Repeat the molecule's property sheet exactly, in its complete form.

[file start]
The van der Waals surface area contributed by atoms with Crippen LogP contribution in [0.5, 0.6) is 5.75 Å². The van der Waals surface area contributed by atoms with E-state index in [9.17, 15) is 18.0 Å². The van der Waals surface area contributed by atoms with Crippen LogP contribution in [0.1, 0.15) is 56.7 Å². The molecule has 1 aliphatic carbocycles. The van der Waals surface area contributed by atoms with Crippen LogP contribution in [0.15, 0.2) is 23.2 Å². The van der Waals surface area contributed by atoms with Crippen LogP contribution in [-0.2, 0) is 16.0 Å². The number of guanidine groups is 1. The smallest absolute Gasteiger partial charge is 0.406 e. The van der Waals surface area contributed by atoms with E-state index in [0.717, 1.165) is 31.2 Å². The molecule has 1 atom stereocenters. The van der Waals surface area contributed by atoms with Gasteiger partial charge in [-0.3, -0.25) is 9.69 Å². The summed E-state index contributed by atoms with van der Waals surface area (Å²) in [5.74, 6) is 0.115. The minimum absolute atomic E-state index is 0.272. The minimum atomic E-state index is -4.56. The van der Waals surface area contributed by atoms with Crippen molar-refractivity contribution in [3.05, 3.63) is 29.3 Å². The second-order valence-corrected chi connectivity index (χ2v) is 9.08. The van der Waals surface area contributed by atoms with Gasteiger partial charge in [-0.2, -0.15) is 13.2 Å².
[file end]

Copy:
The van der Waals surface area contributed by atoms with Crippen LogP contribution in [0.5, 0.6) is 5.75 Å². The van der Waals surface area contributed by atoms with E-state index in [9.17, 15) is 18.0 Å². The van der Waals surface area contributed by atoms with Crippen LogP contribution in [0.1, 0.15) is 56.7 Å². The molecule has 1 aliphatic carbocycles. The van der Waals surface area contributed by atoms with Crippen LogP contribution in [0.15, 0.2) is 23.2 Å². The van der Waals surface area contributed by atoms with Crippen LogP contribution in [-0.2, 0) is 16.0 Å². The number of guanidine groups is 1. The smallest absolute Gasteiger partial charge is 0.406 e. The van der Waals surface area contributed by atoms with E-state index in [0.717, 1.165) is 31.2 Å². The molecule has 1 atom stereocenters. The van der Waals surface area contributed by atoms with Gasteiger partial charge in [-0.3, -0.25) is 9.69 Å². The summed E-state index contributed by atoms with van der Waals surface area (Å²) in [5.74, 6) is 0.115. The minimum absolute atomic E-state index is 0.272. The minimum atomic E-state index is -4.56. The van der Waals surface area contributed by atoms with Crippen molar-refractivity contribution in [3.05, 3.63) is 29.3 Å². The second-order valence-corrected chi connectivity index (χ2v) is 9.08. The van der Waals surface area contributed by atoms with Gasteiger partial charge in [-0.2, -0.15) is 13.2 Å².